Shrewsbury The House at the Castle Gates and the hanged Irish mercenaries

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Shrewsbury The House at the Castle Gates and the hanged Irish mercenaries

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They tug at you as you pass. Over the injustice of the matter. The Parliamentarians marched in, saw them and hanged them, here, just outside the gates of the castle. The house was moved from Dog Pole to here a few hundred years later.

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Signed art giclée print in a tube with data sheets

Ordinance of no quarter to the Irish
The Ordinance of no quarter to the Irish was a decree of the English Long Parliament passed on 24 October 1644 in response to the Irish Confederation of Kilkenny threat to send troops from Ireland to support King Charles I during the English Civil War that ordered Parliamentary officers to give no quarter to Irish soldiers fighting in England and Wales, and Irish Confederate sailors at sea.

The Kilkenny Confederacy sent 2,000 troops in three regiments under the command of Alasdair MacColla to support Montrose's Royalist army in Scotland who were fighting against the Covenanters in 1644. During the years 1643 and 1644 they also promised to send 10,000 troops to England and Wales. However they ultimately never sent the troops because their negotiations with Charles I broke down over the public practice of Catholicism and the independence of the Irish Parliament. However, a ceasefire deal between the Irish Confederates and English Royalists did result in the return of some 5,000 Royalist troops from Ireland in 1643-44. The confusion of these regiments with the Irish Catholics, associated in Parliamentarian minds with the massacres of the Irish Rebellion of 1641, did much to frighten English Protestant opinion. English Parliamentarians had often taunted Prince Rupert that he was a German mercenary, and while they could just about tolerate foreign Protestants and English Roman Catholics fighting as Royalists, they considered support by foreign Roman Catholics a much greater threat.

Even before the Ordinance was passed Irish prisoners were in danger of being summarily executed. For example in July 1644 Colonel William Sydenham defeated a Royalist plundering party from the garrison of Wareham at Dorchester, and hanged six or eight of his prisoners as being "mere Irish rebels". This gave rise to reprisals on the part of the Royalists.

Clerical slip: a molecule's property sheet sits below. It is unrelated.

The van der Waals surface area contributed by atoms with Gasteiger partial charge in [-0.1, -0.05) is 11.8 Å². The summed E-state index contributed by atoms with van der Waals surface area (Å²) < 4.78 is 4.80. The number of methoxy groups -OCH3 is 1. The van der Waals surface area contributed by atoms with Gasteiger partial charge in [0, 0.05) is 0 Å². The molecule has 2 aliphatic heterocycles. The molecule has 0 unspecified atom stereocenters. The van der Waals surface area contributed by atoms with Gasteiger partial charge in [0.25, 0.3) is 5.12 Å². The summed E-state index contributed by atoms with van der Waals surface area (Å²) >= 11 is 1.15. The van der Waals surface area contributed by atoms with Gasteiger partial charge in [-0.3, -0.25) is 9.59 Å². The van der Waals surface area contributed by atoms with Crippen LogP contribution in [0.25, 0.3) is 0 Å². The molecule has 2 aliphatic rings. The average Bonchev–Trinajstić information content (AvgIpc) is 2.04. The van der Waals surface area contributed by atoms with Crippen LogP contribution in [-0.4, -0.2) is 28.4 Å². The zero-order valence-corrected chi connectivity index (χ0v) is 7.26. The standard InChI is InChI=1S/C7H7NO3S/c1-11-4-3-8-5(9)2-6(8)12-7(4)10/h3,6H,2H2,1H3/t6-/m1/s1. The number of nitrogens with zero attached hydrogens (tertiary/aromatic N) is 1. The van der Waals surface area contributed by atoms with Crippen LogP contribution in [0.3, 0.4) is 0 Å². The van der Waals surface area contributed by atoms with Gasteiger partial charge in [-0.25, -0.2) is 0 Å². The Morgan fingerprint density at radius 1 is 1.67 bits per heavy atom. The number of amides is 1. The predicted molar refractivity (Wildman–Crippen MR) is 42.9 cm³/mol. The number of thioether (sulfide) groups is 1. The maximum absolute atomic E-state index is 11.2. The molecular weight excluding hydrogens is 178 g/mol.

The English Parliament's response to the Kilkenny Confederacy's proposed expeditionary force to England was to pass the Ordinance of no quarter to the Irish:
... no quarter shall be given hereafter to any Irishman, nor any Papist whatsoever born in Ireland, who shall be taken in hostility against the Parliament ... every officer that shall be remiss or negligent in observing the tenor of this ordinance shall be reputed a favourer of that bloody rebellion in Ireland.

This Ordinance was effective only in England and Wales and did not apply to Scotland or Ireland (as they were not part of the same realm, they were countries beyond English jurisdiction).

The relative absence of Irish Catholic soldiers in England meant that the Ordinance was rarely acted upon. However after the cessation of arms between the Confederates and the Royalists in 1643, allowed Ormonde to send 8,000 troops from Dublin and Munster and aid the King. Although most were in fact Englishmen, a small contingent consisted of Irish Royalists. In the instances where these Irish were captured, execution was swiftly followed.

After the Parliamentarians' capture of Shrewsbury, a number of Irish soldiers were hanged in accordance with the law. They were given the town, marched in, saw some Irish mercenaries and hanged them. No questions. In response, Prince Rupert executed an equal number of Parliamentarian troops, much to the English Parliament's disgust, explaining according to the Earl of Essex that "these savage Irish barbarians neither give nor shall receive quarter", much to the dismissal of the German Prince. Similarly, after the fall of Conway Castle, seventy-five Irish prisoners were executed.

One example of the severity of this law was the massacre of some Welsh civilian camp followers (who were mistaken for Irish) by Parliamentarian soldiers after the battle of Naseby in 1645. The Welsh, mostly women, were speaking the Welsh language, which the Roundhead troops mistook for Irish. Historian Charles Carlton has commented that the incident "was so unusual that it caused considerable comment".